For anyone who doesn’t already know the vital statistics, Portal 2 is a first-person perspective puzzle game, the sequel to Portal, that was released in 2011, by People Valve Software Pays. Saying Valve Software made it is possibly overstating the role Valve Software, the organisation, has in things Valve does.
The game is centered around a non-speaking protagnist with a special tool that lets you create portals between two locations. It does this at range, so we call it a gun, because our brains and reference pool is pretty weird. These portals let you connect two points in space – and so much of the rest of the game is just built on exploring that idea. Puzzles become about how much freedom of movement you can get by folding two bits of reality together. It’s also fun because the human brain really isn’t built to deal with that kind of perceptual shift – it’s literally something our brains resist doing.
Filling in the rest of the space of the game is an evil AI that’s literally running you through the puzzles, as tests of your mental acumen, and the helpful AI that’s trying to keep you alive so you can escape. You’re followed not by bodies but by voices – old audio logs of a long-lost inventer, and the responses of your two AI companions. The game is stark and empty, but uses that emptiness to fill it with a dilapidated ending, and the story you get is made up of two fascinating parts: it tells you what came before the last story, and what comes after.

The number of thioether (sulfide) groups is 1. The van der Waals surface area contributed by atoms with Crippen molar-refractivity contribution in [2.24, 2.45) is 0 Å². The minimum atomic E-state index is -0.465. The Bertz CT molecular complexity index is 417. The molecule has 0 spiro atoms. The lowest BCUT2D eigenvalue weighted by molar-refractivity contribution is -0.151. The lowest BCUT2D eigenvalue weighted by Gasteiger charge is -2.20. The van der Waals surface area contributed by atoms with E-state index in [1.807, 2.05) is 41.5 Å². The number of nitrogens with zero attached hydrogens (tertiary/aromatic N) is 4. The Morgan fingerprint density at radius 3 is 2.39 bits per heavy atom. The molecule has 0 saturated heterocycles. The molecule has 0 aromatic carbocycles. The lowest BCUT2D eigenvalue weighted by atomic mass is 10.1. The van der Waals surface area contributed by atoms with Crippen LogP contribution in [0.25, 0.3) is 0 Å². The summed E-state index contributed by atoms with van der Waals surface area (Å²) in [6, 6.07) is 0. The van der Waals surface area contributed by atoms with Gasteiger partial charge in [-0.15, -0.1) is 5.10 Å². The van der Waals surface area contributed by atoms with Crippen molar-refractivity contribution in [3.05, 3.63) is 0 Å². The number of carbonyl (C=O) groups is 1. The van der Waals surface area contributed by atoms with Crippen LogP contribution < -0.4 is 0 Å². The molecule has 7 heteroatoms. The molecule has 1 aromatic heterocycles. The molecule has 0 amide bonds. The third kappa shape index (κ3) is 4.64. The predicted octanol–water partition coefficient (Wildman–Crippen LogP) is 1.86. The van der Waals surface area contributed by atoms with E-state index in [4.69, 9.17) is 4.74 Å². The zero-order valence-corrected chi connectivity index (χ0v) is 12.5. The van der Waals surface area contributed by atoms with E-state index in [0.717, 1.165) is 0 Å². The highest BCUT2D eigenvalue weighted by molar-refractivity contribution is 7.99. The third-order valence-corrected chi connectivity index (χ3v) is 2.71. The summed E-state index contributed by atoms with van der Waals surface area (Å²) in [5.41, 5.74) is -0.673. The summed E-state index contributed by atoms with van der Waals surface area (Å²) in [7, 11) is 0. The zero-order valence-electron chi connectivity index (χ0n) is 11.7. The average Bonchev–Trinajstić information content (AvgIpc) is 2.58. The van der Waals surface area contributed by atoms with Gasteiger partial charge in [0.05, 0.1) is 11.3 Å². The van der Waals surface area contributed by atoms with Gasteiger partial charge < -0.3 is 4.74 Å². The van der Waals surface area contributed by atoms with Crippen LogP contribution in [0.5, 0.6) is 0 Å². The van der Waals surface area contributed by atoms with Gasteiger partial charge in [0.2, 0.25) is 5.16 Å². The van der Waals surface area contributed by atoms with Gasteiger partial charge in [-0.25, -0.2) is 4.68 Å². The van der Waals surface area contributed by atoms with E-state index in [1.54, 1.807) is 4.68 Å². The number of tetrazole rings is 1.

Taken as its own entity, Portal 2 is an enormous game, with a single-player campaign that’s very good, then a cooperative campaign that’s pretty good, and then an absolute massive amount of DLC and fan-made levels that range from pretty good to oh well. It’s a lot like Little Big Planet, where there’s some tailored content that sets a very high bar, and then a huge swell of player-driven content that tries to meet it.
You can get Portal 2 on Steam, and statistically, if you’re reading this, you probably already have it.
Portal 2 is a thoughtful, puzzling, incredibly funny game which holds itself together mostly through a coherent vision of its own identity. Puzzle games tend to have one of the hardest fictions to construct – when you want to make puzzles reasonable, like they’re things that exist in a universe, around the player, then you often wind up with spaces like the infamous point-and-click adventure, games like Full Throttle and Day of the Tentacle and Sam and Max Hit The Road, which are great, or you wind up with something like Space Quest or King’s Quest, which aren’t, um, great.